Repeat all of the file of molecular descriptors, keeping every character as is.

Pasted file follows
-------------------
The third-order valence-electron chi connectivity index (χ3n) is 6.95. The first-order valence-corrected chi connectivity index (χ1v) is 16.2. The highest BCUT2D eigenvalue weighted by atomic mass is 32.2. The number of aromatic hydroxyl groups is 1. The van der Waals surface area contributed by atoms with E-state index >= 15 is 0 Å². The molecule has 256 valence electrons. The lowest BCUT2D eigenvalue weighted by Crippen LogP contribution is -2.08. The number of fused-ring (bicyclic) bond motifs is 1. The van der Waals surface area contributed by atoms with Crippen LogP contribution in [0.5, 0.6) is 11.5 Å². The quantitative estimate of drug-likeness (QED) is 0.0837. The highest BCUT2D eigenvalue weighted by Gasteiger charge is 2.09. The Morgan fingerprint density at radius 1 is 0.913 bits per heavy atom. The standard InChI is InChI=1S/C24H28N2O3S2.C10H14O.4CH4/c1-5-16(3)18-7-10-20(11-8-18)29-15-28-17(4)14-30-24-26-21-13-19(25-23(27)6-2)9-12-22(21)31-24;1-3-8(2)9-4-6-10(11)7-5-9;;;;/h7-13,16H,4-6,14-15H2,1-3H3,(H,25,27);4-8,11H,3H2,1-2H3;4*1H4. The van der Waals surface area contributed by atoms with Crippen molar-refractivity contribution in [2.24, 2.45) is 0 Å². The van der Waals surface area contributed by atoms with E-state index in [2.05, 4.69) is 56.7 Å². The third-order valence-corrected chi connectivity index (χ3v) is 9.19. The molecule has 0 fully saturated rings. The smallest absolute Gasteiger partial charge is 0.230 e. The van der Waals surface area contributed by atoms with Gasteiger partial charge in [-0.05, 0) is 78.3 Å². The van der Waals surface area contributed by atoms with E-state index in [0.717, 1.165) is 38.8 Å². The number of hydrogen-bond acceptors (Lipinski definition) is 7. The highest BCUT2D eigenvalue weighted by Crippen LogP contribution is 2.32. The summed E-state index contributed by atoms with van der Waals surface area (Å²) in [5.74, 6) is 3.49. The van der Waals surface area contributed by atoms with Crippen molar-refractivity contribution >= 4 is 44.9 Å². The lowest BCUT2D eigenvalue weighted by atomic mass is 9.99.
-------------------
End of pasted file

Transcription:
The third-order valence-electron chi connectivity index (χ3n) is 6.95. The first-order valence-corrected chi connectivity index (χ1v) is 16.2. The highest BCUT2D eigenvalue weighted by atomic mass is 32.2. The number of aromatic hydroxyl groups is 1. The van der Waals surface area contributed by atoms with E-state index >= 15 is 0 Å². The molecule has 256 valence electrons. The lowest BCUT2D eigenvalue weighted by Crippen LogP contribution is -2.08. The number of fused-ring (bicyclic) bond motifs is 1. The van der Waals surface area contributed by atoms with Crippen LogP contribution in [0.5, 0.6) is 11.5 Å². The quantitative estimate of drug-likeness (QED) is 0.0837. The highest BCUT2D eigenvalue weighted by Gasteiger charge is 2.09. The Morgan fingerprint density at radius 1 is 0.913 bits per heavy atom. The standard InChI is InChI=1S/C24H28N2O3S2.C10H14O.4CH4/c1-5-16(3)18-7-10-20(11-8-18)29-15-28-17(4)14-30-24-26-21-13-19(25-23(27)6-2)9-12-22(21)31-24;1-3-8(2)9-4-6-10(11)7-5-9;;;;/h7-13,16H,4-6,14-15H2,1-3H3,(H,25,27);4-8,11H,3H2,1-2H3;4*1H4. The van der Waals surface area contributed by atoms with Crippen molar-refractivity contribution in [2.24, 2.45) is 0 Å². The van der Waals surface area contributed by atoms with E-state index in [2.05, 4.69) is 56.7 Å². The third-order valence-corrected chi connectivity index (χ3v) is 9.19. The molecule has 0 fully saturated rings. The smallest absolute Gasteiger partial charge is 0.230 e. The van der Waals surface area contributed by atoms with Gasteiger partial charge in [-0.05, 0) is 78.3 Å². The van der Waals surface area contributed by atoms with E-state index in [0.717, 1.165) is 38.8 Å². The number of hydrogen-bond acceptors (Lipinski definition) is 7. The highest BCUT2D eigenvalue weighted by Crippen LogP contribution is 2.32. The summed E-state index contributed by atoms with van der Waals surface area (Å²) in [5.74, 6) is 3.49. The van der Waals surface area contributed by atoms with Crippen molar-refractivity contribution >= 4 is 44.9 Å². The lowest BCUT2D eigenvalue weighted by atomic mass is 9.99.